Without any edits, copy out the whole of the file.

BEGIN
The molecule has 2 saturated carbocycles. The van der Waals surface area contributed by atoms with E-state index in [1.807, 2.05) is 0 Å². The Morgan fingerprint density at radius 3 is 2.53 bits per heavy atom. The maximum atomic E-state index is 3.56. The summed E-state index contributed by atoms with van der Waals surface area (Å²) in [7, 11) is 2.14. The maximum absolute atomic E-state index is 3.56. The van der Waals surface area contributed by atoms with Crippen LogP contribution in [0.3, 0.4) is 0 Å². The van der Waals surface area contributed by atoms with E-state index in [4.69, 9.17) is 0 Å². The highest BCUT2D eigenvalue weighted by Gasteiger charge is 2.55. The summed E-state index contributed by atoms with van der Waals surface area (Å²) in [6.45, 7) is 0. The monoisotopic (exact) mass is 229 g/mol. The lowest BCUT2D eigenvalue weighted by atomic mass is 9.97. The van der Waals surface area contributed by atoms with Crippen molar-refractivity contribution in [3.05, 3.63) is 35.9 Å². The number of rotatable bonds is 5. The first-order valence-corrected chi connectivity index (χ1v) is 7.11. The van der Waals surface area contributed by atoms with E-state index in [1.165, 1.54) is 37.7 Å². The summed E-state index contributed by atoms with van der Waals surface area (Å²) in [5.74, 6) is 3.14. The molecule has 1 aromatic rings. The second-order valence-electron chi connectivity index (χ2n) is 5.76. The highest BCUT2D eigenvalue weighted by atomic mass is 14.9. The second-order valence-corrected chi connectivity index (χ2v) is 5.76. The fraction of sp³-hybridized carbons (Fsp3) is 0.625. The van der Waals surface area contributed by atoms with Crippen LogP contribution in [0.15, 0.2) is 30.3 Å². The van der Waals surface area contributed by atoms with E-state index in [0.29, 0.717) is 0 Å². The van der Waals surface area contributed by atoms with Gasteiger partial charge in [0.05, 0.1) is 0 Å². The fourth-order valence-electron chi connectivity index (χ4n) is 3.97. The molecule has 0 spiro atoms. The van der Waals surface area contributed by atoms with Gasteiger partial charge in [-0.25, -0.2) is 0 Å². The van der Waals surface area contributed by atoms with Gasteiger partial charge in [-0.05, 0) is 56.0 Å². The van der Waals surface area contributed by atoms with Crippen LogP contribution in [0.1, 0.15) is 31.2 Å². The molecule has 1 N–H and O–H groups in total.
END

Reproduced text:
The molecule has 2 saturated carbocycles. The van der Waals surface area contributed by atoms with E-state index in [1.807, 2.05) is 0 Å². The Morgan fingerprint density at radius 3 is 2.53 bits per heavy atom. The maximum atomic E-state index is 3.56. The summed E-state index contributed by atoms with van der Waals surface area (Å²) in [7, 11) is 2.14. The maximum absolute atomic E-state index is 3.56. The van der Waals surface area contributed by atoms with Crippen LogP contribution in [0.3, 0.4) is 0 Å². The van der Waals surface area contributed by atoms with E-state index in [4.69, 9.17) is 0 Å². The highest BCUT2D eigenvalue weighted by Gasteiger charge is 2.55. The summed E-state index contributed by atoms with van der Waals surface area (Å²) in [6.45, 7) is 0. The monoisotopic (exact) mass is 229 g/mol. The lowest BCUT2D eigenvalue weighted by atomic mass is 9.97. The van der Waals surface area contributed by atoms with Crippen molar-refractivity contribution in [3.05, 3.63) is 35.9 Å². The number of rotatable bonds is 5. The first-order valence-corrected chi connectivity index (χ1v) is 7.11. The van der Waals surface area contributed by atoms with E-state index in [1.165, 1.54) is 37.7 Å². The summed E-state index contributed by atoms with van der Waals surface area (Å²) in [5.74, 6) is 3.14. The molecule has 1 aromatic rings. The second-order valence-electron chi connectivity index (χ2n) is 5.76. The highest BCUT2D eigenvalue weighted by atomic mass is 14.9. The second-order valence-corrected chi connectivity index (χ2v) is 5.76. The fraction of sp³-hybridized carbons (Fsp3) is 0.625. The van der Waals surface area contributed by atoms with Crippen LogP contribution in [0.15, 0.2) is 30.3 Å². The van der Waals surface area contributed by atoms with E-state index in [0.29, 0.717) is 0 Å². The van der Waals surface area contributed by atoms with Gasteiger partial charge in [0.05, 0.1) is 0 Å². The fourth-order valence-electron chi connectivity index (χ4n) is 3.97. The molecule has 0 spiro atoms. The van der Waals surface area contributed by atoms with Gasteiger partial charge in [-0.25, -0.2) is 0 Å². The van der Waals surface area contributed by atoms with Gasteiger partial charge in [-0.05, 0) is 56.0 Å². The van der Waals surface area contributed by atoms with Crippen LogP contribution in [0.1, 0.15) is 31.2 Å². The molecule has 1 N–H and O–H groups in total.